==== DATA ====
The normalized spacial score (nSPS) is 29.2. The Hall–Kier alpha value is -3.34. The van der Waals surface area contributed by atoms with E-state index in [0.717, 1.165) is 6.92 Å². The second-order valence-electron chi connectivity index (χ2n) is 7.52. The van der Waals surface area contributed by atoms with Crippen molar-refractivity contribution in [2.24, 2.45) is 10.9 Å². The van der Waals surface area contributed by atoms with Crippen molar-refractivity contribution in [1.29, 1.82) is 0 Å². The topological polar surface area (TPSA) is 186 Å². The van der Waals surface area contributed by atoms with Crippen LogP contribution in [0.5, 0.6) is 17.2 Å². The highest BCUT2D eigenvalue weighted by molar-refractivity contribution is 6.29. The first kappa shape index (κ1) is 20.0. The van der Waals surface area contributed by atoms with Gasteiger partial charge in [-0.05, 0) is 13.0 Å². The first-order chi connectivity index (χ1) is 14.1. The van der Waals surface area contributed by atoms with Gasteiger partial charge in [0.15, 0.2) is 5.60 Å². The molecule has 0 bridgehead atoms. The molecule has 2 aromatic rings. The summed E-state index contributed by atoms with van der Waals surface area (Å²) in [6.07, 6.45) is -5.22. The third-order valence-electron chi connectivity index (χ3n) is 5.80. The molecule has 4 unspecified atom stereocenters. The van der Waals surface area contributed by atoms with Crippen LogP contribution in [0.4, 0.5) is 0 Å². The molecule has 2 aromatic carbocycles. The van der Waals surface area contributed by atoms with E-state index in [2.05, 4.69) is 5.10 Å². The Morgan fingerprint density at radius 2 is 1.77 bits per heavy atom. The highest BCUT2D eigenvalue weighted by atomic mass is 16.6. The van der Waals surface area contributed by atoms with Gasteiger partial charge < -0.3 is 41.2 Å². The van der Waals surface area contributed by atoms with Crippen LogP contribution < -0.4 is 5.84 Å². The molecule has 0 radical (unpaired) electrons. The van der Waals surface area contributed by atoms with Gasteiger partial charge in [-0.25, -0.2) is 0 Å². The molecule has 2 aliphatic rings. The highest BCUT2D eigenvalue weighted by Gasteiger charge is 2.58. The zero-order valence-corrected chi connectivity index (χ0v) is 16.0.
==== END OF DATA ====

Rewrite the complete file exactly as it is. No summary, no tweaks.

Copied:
The normalized spacial score (nSPS) is 29.2. The Hall–Kier alpha value is -3.34. The van der Waals surface area contributed by atoms with E-state index in [0.717, 1.165) is 6.92 Å². The second-order valence-electron chi connectivity index (χ2n) is 7.52. The van der Waals surface area contributed by atoms with Crippen molar-refractivity contribution in [2.24, 2.45) is 10.9 Å². The van der Waals surface area contributed by atoms with Crippen molar-refractivity contribution in [1.29, 1.82) is 0 Å². The topological polar surface area (TPSA) is 186 Å². The van der Waals surface area contributed by atoms with Crippen LogP contribution in [0.5, 0.6) is 17.2 Å². The highest BCUT2D eigenvalue weighted by molar-refractivity contribution is 6.29. The first kappa shape index (κ1) is 20.0. The van der Waals surface area contributed by atoms with Gasteiger partial charge in [-0.05, 0) is 13.0 Å². The first-order chi connectivity index (χ1) is 14.1. The van der Waals surface area contributed by atoms with Gasteiger partial charge in [0.15, 0.2) is 5.60 Å². The molecule has 0 bridgehead atoms. The molecule has 2 aromatic rings. The summed E-state index contributed by atoms with van der Waals surface area (Å²) in [6.07, 6.45) is -5.22. The third-order valence-electron chi connectivity index (χ3n) is 5.80. The molecule has 4 unspecified atom stereocenters. The van der Waals surface area contributed by atoms with Crippen LogP contribution in [0.4, 0.5) is 0 Å². The molecule has 2 aromatic carbocycles. The van der Waals surface area contributed by atoms with E-state index in [2.05, 4.69) is 5.10 Å². The Morgan fingerprint density at radius 2 is 1.77 bits per heavy atom. The highest BCUT2D eigenvalue weighted by atomic mass is 16.6. The van der Waals surface area contributed by atoms with Gasteiger partial charge < -0.3 is 41.2 Å². The van der Waals surface area contributed by atoms with Crippen LogP contribution < -0.4 is 5.84 Å². The molecule has 0 radical (unpaired) electrons. The van der Waals surface area contributed by atoms with Gasteiger partial charge in [-0.25, -0.2) is 0 Å². The molecule has 2 aliphatic rings. The highest BCUT2D eigenvalue weighted by Gasteiger charge is 2.58. The zero-order valence-corrected chi connectivity index (χ0v) is 16.0.